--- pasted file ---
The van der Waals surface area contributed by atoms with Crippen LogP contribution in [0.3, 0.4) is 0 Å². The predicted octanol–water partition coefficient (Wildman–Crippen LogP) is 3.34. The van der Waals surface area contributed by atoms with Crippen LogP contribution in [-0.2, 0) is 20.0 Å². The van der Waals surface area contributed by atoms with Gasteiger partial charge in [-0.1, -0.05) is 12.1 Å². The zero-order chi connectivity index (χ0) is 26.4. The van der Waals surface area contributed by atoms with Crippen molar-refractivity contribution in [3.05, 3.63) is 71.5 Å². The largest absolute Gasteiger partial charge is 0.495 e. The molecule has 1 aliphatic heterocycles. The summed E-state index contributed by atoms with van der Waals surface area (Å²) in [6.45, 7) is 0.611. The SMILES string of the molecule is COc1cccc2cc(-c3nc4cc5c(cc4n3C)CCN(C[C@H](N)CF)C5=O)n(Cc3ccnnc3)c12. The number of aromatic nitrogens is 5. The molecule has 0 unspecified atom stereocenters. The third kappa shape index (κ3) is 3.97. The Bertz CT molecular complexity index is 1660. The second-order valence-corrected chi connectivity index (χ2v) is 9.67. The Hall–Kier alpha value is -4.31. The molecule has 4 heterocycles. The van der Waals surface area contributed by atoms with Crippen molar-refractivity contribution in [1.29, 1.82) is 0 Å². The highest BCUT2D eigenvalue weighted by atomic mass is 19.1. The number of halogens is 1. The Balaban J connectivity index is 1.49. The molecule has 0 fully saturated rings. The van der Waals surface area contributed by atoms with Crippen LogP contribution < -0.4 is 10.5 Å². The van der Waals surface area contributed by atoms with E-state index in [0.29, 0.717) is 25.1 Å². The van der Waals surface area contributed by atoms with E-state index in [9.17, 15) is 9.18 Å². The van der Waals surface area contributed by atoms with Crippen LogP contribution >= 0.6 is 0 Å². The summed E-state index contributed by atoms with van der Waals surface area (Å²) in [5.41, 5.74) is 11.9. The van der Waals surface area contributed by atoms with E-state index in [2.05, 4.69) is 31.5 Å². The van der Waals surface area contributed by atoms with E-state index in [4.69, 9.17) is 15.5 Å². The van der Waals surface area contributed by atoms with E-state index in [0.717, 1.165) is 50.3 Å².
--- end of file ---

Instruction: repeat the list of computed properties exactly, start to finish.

The van der Waals surface area contributed by atoms with Crippen LogP contribution in [0.3, 0.4) is 0 Å². The predicted octanol–water partition coefficient (Wildman–Crippen LogP) is 3.34. The van der Waals surface area contributed by atoms with Crippen LogP contribution in [-0.2, 0) is 20.0 Å². The van der Waals surface area contributed by atoms with Gasteiger partial charge in [-0.1, -0.05) is 12.1 Å². The zero-order chi connectivity index (χ0) is 26.4. The van der Waals surface area contributed by atoms with Crippen molar-refractivity contribution in [3.05, 3.63) is 71.5 Å². The largest absolute Gasteiger partial charge is 0.495 e. The molecule has 1 aliphatic heterocycles. The summed E-state index contributed by atoms with van der Waals surface area (Å²) in [6.45, 7) is 0.611. The SMILES string of the molecule is COc1cccc2cc(-c3nc4cc5c(cc4n3C)CCN(C[C@H](N)CF)C5=O)n(Cc3ccnnc3)c12. The number of aromatic nitrogens is 5. The molecule has 0 unspecified atom stereocenters. The third kappa shape index (κ3) is 3.97. The Bertz CT molecular complexity index is 1660. The second-order valence-corrected chi connectivity index (χ2v) is 9.67. The Hall–Kier alpha value is -4.31. The molecule has 4 heterocycles. The van der Waals surface area contributed by atoms with Crippen molar-refractivity contribution in [1.29, 1.82) is 0 Å². The highest BCUT2D eigenvalue weighted by atomic mass is 19.1. The number of halogens is 1. The Balaban J connectivity index is 1.49. The molecule has 0 fully saturated rings. The van der Waals surface area contributed by atoms with Crippen LogP contribution < -0.4 is 10.5 Å². The van der Waals surface area contributed by atoms with E-state index in [0.29, 0.717) is 25.1 Å². The van der Waals surface area contributed by atoms with E-state index in [9.17, 15) is 9.18 Å². The van der Waals surface area contributed by atoms with Crippen LogP contribution >= 0.6 is 0 Å². The summed E-state index contributed by atoms with van der Waals surface area (Å²) in [5.41, 5.74) is 11.9. The van der Waals surface area contributed by atoms with E-state index in [2.05, 4.69) is 31.5 Å². The van der Waals surface area contributed by atoms with E-state index in [4.69, 9.17) is 15.5 Å². The van der Waals surface area contributed by atoms with E-state index in [0.717, 1.165) is 50.3 Å².